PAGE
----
HEY ZOMBIES! My pal, Darren Auck is starting a new venture called "Scaricatures™". It's a great idea, and think you could use some creepiness applied to your next portrait, too! Darren is the guy to do it. He's been an artist for Marvel and DC Comics on such titles as the Avengers, Conan, and my favorite: Ren & Stimpy

Each portrait is hand drawn, 8x10 and color as low as $25 US... that's right, less than a photo portrait from your High School!

Contact Darren at (908) 894-9724 for a short chat and scheduling. He's ready to turn your best girl in to your Best Ghoul!

Darren Auck Scaricatures 2

Sunday, July 29, 2012

Mr. Local

Zdepski's Illustration of Mr. Local, from Ocean City, NJ

Mr. Local asks...

"What are you drinking?"
"Is it a bitter beer?"
"The beer around here is bitter."
"Should I wear a sweater tonight?"
"Will it be windy?"
"That rain came up fast."
"I'm going to the point."
"Will it be sunny?"
"What's that?"
"I live at the senior center."

He stopped by to talk to us every day at the beach. I think he's lonely.

Watercolor in my Moleskine sketchbook.

Saturday, July 28, 2012

Ocean City, NJ - Panorama

Zdepski's Illustration, I hate vacation - Ocean City, NJ

I Hate Vacation

Watercolor in my Moleskine sketchbook - 7th Street, Ocean City, NJ. I can't stand the driving, schlepping bags, foraging for food and not having "my stuff" around me.

Zdepski's Illustration, New Jersey Girls - Ocean City, NJ

New Jersey Girls - Nancy, Emma, Winny, Julie, Eve, Roxanne, Silvia, Evalyn and Yvonne

Watercolor in my Moleskine Sketchbook. Each woman's name is a letter in the state name.

Click to enlarge the images.

Friday, July 20, 2012

Baby on Board

baby on board - bride of frankenstein in rollerskates

The Bride of Frankenstein - Roller Derby Queen with Baby on Board

Pencil drawing ported into Photoshop

Tuesday, July 17, 2012

All You Can Eat

All You Can Eat - Illustration by Paul Zdepski

All You Can Eat

Fatty needs a handicapped parking space, a motorized chair and double wide bench seat,
but... NO Shirt, NO Shoes, No Service!

Monday, July 16, 2012


YAR... Captain Grinz illustration by Paul Zdepski

"Captain Grinz - Yar..."

pencil and cintiq in photoshop.
keepin' it nautical.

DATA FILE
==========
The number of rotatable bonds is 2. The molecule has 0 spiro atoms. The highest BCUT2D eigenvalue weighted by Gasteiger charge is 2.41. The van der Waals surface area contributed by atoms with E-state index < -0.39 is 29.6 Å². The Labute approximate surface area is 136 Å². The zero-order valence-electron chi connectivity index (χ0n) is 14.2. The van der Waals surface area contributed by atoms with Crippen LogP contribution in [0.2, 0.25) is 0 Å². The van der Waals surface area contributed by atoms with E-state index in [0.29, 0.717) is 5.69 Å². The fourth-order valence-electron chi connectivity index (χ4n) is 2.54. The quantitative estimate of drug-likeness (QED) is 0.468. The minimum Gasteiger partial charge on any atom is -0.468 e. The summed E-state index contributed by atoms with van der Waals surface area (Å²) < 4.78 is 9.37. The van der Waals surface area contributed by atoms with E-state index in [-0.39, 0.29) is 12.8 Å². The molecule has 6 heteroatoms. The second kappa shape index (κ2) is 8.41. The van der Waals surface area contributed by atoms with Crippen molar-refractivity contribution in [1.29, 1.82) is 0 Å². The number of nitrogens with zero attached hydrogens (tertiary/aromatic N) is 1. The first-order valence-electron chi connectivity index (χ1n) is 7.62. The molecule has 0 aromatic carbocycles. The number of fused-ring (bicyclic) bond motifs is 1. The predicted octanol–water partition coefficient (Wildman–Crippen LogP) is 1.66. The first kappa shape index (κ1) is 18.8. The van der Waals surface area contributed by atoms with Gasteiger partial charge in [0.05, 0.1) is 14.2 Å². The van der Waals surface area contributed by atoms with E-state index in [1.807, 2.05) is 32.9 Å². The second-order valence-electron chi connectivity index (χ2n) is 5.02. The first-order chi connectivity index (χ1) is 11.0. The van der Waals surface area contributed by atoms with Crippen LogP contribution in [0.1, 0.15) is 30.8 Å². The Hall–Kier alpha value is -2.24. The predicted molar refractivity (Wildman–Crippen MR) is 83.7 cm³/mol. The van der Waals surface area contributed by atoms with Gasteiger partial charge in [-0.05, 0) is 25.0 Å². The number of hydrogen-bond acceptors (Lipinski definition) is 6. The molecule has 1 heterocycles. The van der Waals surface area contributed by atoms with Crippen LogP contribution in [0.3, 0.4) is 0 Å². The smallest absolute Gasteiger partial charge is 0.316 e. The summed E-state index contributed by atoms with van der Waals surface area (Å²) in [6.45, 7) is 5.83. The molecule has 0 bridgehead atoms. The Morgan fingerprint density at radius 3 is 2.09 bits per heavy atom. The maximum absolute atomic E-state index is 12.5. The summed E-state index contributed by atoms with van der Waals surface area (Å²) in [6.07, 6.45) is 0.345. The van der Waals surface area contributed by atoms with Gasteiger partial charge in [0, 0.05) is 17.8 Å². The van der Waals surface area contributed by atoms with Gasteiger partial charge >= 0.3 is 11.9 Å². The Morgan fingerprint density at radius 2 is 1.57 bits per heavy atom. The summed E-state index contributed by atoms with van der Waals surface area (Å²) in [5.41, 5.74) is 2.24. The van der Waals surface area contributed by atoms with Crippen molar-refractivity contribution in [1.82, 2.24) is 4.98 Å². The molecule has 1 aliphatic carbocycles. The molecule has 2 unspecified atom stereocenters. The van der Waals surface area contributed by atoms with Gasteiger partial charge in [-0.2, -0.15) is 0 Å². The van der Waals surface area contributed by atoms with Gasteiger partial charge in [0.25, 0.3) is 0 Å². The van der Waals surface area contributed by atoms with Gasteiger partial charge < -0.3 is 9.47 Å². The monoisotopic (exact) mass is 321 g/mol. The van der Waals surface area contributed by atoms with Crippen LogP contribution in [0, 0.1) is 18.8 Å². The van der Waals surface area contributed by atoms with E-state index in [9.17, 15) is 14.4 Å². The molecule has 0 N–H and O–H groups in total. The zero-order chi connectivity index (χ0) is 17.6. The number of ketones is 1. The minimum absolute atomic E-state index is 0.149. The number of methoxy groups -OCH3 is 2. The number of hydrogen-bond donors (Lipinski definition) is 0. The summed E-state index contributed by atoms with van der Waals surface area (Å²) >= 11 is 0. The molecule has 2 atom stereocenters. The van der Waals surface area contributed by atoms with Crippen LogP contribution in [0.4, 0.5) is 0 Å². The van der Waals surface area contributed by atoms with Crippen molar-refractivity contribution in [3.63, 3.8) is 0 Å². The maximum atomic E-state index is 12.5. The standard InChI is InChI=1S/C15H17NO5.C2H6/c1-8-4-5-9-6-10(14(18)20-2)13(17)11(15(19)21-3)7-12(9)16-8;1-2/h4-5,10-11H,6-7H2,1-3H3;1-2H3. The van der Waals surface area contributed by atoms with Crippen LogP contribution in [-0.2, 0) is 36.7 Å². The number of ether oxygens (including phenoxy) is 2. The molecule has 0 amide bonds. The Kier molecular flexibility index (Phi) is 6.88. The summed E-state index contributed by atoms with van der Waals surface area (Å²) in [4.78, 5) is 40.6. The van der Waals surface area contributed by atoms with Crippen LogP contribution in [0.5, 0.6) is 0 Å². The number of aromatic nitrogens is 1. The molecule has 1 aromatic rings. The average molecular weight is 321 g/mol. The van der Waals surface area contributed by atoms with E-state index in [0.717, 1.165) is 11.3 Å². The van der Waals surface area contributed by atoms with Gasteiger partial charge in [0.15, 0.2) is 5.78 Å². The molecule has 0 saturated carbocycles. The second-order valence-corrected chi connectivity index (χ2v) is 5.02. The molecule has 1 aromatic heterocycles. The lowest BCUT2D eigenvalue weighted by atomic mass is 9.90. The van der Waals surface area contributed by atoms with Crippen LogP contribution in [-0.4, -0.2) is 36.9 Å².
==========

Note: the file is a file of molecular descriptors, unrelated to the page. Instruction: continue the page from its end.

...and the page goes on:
Sunday, July 8, 2012

Ernest Borgnine - Shipping out

Zdepski's sketch of Ernest Borgnine as Mermaid Man
Portrait of Ernest Borgnine from Wikipedia Bio Page
Spongebob Squarepants Character, Mermaid Man

So sorry to hear of Ernest's passing. My uncle the sailor always said, "When the good Lord calls, you better have your sea-bags packed.", which I think suits Mr. Borgnine's life and career. He always seemed to be involved with the ocean in one way or another, from McHale's Navy, the Poseidon Adventure or Sponge Bob Squarepants. Thanks for they years of entertainment, Marty.

Tuesday, June 26, 2012

Party Kiss

zdepski's illustration, party kiss

Party Hugs & Kisses mean very little to me. Some people will kiss you without knowing you.

They make my skin crawl.


zdepski's pencil drawing of insects Pencil sketches of insects

Weekend sketches of insects in the tree leaves. I was fascinated to study the flight characteristics of the fireflies. I've never really noticed how the fly with their butts down and bodies straight up and down. Very interesting!

Friday, June 22, 2012

IF: Space

Vulture Squadron by Paul Zdepski

Vulture Squadron

High in the stratosphere near the edge of space, the Vulture Squadron streaks in to quell the uprising; Dick Dastardly at the helm, Muttley as his wingman.

Cintiq sci-fi experiment. Click to view at a larger size.

Thursday, June 21, 2012

Drunk Daddy

zdepski's illustration, Drunk Daddy

Drunk Daddy at the mercy of other's schedules and radio stations.

With my daughter at home, and her inability to drive a stick shift, my wife and I have resorted to carpooling to work. I'm a typical male, and hate to ride in the passenger seat. That's mainly due to seeing plenty of alcoholic's being driven around by their wives - they've lost their licenses, or are too drunk to drive.

I started thinking about a character I'm calling "Drunk Daddy" - who has to be driven everywhere, and at the mercy of other's schedules. Here he is... pissed drunk and listening to his wife sing along with "The Captain and Tennille" singing Muskrat Love.

Poor Drunk Daddy... Why won't he sober up and buy some headphones?

Friday, June 15, 2012

Secret Mail

zdepski's illustration of the Tantes mailing secret letters. Our Tantes would ask Mom to mail letters without return addresses from far away towns, and too much postage. Mom didn't like doing it.